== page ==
A ceiling to floor butler’s pantry that is all custom cabinetry, one of their specialities. A master bathroom that has a two-foot by three-foot marble tile gives the illusion of one monolithic slab and elegant thin white glass tile in the shower area. A honed limestone countertop that compliments the industrial style lanterns and subway tile in the kitchen and intersecting hallways located on the first floor adds architectural interest.

“We had to create an entrance into one room from three rooms,” says Casale. “This articulates the circulation and flow.”

The renovation from start to finish involved two months of working on the design and securing the permits. The remaining five and a half months was spent on construction. For both women, staying on budget and finishing on time has been one of the keys to their success. As well as keeping their clients happy.

“We really strive to stay on time and on budget,” says Casale. “It is in everyone’s best interest. Plus, when you are on time and on budget the client loves you and will
 want you to do more projects.”

She laughs, “We want to be invited back.”

The custom bulter’s pantry, with custom English metal grills. (Photo by Gretchen Murcott, Chickadee Photography)
The master closet, with custom island cabinetry and winter water views. (Photo by Gretchen Murcott, Chickadee Photography)
Full view of the kitchen with large sliding doors, sink has winter water view. (Photo by Gretchen Murcott, Chickadee Photography)
The master bath, with rain shower, water closet and custom vanity. (Photo by Gretchen Murcott, Chickadee Photography)
The master bath with tub, 24×36 bardiglio flooring and mirrored vanity (Photo by Gretchen Murcott, Chickadee Photography)

Beauty Products That Make Perfect Stocking Stuffers for $50 and Under

Keep that smile looking sparkling with Flosstime, an automated floss dispenser that sticks directly onto your bathroom mirror, tile or wall. The dispenser lights up, making flossing easy any time of day or night, $36. Available at flosstime.com

Say goodbye to shine with the MAC Pro Longer Powder/ Pressed that gives a velvety matte finish and up to 12 hours of coverage in any climate. The powder comes in three shades – Light Plus, Medium Plus and Dark. The powder is packaged in a limited edition sculptural hammered gold compact specially designed by sculptor/jewelry designer, Robert Lee Morris, $45. Available at MACcosmetics.com and MAC retail locations.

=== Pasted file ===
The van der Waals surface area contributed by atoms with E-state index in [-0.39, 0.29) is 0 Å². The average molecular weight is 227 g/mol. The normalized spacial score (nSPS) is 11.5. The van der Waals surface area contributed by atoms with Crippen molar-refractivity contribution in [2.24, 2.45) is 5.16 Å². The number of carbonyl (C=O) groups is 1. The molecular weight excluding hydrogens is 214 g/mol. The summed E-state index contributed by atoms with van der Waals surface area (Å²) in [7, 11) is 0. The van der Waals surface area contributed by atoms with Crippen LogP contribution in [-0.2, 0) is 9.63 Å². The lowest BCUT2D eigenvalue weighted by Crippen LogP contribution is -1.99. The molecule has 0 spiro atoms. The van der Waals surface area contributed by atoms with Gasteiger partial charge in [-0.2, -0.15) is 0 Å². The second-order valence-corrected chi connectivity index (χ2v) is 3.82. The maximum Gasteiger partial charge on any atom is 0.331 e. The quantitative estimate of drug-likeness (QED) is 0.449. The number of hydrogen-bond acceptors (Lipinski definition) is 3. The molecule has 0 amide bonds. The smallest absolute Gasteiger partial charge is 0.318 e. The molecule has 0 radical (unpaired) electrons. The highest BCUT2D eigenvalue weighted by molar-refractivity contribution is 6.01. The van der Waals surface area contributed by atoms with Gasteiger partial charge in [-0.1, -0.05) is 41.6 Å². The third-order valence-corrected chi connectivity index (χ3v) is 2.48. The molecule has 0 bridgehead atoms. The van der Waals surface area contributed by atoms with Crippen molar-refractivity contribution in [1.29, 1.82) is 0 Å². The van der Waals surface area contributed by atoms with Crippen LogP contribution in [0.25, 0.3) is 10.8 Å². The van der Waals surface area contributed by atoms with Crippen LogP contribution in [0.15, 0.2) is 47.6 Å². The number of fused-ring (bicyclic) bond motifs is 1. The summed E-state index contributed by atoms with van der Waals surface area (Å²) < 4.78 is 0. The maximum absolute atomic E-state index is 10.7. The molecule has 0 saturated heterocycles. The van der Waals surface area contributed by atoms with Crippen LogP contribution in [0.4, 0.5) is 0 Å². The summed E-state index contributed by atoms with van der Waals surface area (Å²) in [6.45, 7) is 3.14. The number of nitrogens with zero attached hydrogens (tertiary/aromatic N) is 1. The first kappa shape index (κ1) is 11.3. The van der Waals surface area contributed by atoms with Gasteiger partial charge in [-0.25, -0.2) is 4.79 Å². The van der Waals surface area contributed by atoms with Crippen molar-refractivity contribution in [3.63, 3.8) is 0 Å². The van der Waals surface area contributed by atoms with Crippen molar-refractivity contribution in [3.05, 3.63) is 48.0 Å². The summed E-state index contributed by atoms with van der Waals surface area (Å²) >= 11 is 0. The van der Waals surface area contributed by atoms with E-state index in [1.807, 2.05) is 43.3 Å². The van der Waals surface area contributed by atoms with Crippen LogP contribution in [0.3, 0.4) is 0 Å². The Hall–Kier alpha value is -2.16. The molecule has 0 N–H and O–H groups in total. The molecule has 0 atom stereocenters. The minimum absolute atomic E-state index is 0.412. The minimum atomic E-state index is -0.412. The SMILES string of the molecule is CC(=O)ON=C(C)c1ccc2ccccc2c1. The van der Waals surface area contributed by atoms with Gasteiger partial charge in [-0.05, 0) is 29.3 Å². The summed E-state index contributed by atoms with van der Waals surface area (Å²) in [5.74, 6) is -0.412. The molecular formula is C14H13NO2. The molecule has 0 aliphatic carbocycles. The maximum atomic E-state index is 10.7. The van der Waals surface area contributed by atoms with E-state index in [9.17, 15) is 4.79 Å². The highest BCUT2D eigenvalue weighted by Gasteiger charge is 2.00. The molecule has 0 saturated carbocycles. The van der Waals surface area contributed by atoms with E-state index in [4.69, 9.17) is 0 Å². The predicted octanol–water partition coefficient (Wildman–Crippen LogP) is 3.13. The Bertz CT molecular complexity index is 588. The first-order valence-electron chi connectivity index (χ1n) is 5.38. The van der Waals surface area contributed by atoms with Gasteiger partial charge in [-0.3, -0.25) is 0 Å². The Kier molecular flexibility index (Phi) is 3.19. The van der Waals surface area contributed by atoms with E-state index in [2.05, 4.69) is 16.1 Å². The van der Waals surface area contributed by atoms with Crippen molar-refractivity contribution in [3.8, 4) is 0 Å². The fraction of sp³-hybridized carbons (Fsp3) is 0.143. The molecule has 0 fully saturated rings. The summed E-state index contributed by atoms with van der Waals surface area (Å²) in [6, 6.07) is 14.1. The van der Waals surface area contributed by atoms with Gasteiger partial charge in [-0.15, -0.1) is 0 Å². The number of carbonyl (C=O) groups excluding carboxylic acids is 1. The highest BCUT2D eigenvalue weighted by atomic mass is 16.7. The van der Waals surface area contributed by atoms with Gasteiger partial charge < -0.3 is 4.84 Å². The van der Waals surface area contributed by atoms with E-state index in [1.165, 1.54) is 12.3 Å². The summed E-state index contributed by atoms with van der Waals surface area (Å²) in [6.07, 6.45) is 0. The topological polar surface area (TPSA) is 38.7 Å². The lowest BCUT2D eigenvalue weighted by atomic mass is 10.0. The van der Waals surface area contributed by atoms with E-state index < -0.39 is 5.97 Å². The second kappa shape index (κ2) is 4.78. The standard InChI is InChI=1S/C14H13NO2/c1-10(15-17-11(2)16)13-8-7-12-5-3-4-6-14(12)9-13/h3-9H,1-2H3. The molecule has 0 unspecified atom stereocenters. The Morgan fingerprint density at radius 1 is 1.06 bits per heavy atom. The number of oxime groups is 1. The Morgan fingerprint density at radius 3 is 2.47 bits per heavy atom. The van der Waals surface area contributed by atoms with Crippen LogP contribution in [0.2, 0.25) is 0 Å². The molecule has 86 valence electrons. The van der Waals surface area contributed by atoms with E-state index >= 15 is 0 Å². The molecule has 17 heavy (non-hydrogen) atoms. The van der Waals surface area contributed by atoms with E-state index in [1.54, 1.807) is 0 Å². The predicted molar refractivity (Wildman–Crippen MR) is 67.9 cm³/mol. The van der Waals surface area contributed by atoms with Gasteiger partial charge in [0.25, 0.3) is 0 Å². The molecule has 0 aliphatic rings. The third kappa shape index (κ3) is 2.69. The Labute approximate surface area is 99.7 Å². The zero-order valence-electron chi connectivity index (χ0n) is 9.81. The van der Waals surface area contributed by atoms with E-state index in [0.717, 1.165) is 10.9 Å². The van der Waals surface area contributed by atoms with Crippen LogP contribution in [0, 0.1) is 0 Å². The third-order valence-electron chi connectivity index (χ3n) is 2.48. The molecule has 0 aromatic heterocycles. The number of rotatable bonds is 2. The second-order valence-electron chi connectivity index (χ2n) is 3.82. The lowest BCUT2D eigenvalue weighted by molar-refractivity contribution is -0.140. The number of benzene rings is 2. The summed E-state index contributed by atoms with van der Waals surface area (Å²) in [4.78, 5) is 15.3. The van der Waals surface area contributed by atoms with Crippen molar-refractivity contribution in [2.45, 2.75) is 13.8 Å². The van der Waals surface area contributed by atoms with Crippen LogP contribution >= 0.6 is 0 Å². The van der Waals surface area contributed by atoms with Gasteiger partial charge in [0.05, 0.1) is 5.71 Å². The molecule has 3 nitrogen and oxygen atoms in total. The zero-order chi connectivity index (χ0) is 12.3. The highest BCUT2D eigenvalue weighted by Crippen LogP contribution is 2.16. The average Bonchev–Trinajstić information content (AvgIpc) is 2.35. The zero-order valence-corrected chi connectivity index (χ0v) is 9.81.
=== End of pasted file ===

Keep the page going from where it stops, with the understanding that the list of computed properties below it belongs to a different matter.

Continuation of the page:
Get your skin feeling baby-smooth soft with the CORE Razor, a single-blade wet shaving razor that eliminates razor burn or ingrown hairs and promises a close, smooth shave similar to the traditional single-blade barbershop experience, $49.95. Available at onebladeshave.com

Make a statement with Note Cosmetics Dark Smokey Holiday Eye Kit. Kit contains silk mono eyeshadow, perfect lash mascara, smokey eye pencil in black and eyeshadow pencil in blue grey. All products are vegan, paraben free and cruelty free, $25. Available at notecosmetics.com

Milk Soaps by FarmHouse Fresh look good enough to eat. Each wedge is hand-poured and looks like a block of artisanal fine cheese. Made with goat’s milk or cow’s milk, each soap includes gourmet ingredients such as pistachio, chia, lavender, blueberry, oatmeal and honey, $14 each. Available at farmhousefreshgoods.com

A touch of glow or shimmer will complete your holiday look with Onomie’s ACE Illuminating Eye Treatment Highlighter. Packed with Vitamins A, C and E, it fights free radicals and smooths fine lines over time so the more you use it, the better your skin will look, $40. Available at onomie.com.

Fiber Cream by American Crew is the answer for the man who takes his hair seriously. The cream that was just launched last month is the newest hair care product in the American Crew family that combines flexibility with control and gives your hair that refined texture with a natural shine finish, $11.95. Available at americancrew.com or ulta.com.

The perfect gift for the bearded male: The Beard Care Kit by Bulldog Skin Care. Each kit contains beard oil made with a blend of aloe vera, camelina oil and green tea that softens and conditions your beard, a 2-in-1 beard shampoo and conditioner and limited edition Bulldog beard comb, $20.62. Available at amazon.com

Get those gorgeous plump lips just like your favorite celebrity with Lancer Volume Enhancing Lip Serum. Created by Beverly Hills dermatologist Dr. Harold Lancer, the lip treatment smooths out the appearance of vertical lip lines, defines lip contours, and provides hydration for plumpness, $42. Available at lancerskincare.com

For the nail obsessed here’s Dermelect’s Peptide Infused Anti-Aging Color Treatment Lacquers that strengthen weak, brittle nails, help prevent chipping and splitting, restore flexibility and are UV protected and free of DBP, toulene, camphor, formaldehyde resin and formaldehyde. There are 65 fun hues to choose from, $14. Available at dermelect.com